The number of mobile phone users globally is astonishing, with over 7 billion people using mobile phones and approximately 5 billion using smartphones. These devices play a crucial role in our everyday lives. However, older models become obsolete as newer electronic devices continue to advance.
According to a survey by Nevis Security, a Swiss software company, the majority of people (62%) replace their smartphones every three to four years. Additionally, a notable number of respondents (around 20%) stated that they change their phones every year.
In addition to getting a new electronic device, people often have to buy new cables and chargers that are compatible with the latest phone models due to which many people have a collection of old devices, chargers, and cables that are often forgotten and end up being thrown away, contributing to more than 51,000 tonnes of electronic and electrical equipment waste each year.
A lot of people are unaware that throwing away old phone chargers and cables in regular trash bins can harm the environment because they are made up of non-biodegradable materials like plastics and metals.
Polyvinyl chloride – commonly known as PVC – is a plastic that is often used in chargers and cables. It breaks down very slowly, typically taking 30 years or more to degrade. PVC also fragments into harmful microplastic particles..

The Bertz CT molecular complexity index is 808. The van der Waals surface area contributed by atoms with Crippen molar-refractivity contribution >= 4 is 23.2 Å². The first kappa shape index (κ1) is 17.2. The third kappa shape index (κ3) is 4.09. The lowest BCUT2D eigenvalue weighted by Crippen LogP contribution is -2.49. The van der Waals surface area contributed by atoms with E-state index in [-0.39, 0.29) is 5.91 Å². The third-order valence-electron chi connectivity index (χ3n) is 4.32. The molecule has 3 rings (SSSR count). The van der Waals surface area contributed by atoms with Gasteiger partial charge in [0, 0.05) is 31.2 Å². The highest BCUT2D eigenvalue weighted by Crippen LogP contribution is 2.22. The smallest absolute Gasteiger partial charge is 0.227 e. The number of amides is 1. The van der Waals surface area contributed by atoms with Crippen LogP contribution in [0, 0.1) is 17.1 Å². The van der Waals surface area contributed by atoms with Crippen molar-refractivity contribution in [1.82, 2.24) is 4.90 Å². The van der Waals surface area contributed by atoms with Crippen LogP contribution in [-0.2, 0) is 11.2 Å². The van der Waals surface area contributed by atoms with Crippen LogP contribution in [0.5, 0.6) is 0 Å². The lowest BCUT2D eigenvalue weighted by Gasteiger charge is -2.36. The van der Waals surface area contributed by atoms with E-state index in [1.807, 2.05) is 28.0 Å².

The proper management of electronic waste is crucial, but it is often ignored and a large portion of it is unaccounted for.
However, any electronic waste that has a plug, battery, or cable can be handled in an eco-friendly way. All cables have copper, which is a valuable material, so they can be recycled. Additionally, lots of common cable plastics can also be recycled.
There are tons of ways to handle your old cables and chargers in a sustainable way. By focusing on preventing electronic waste, reusing and recycling, you’ll not only be helping the environment, but also making sure that today’s stuff can be used as materials in the future.
Reference- National Geographic, BBC, The Conversation, WIRED, Statista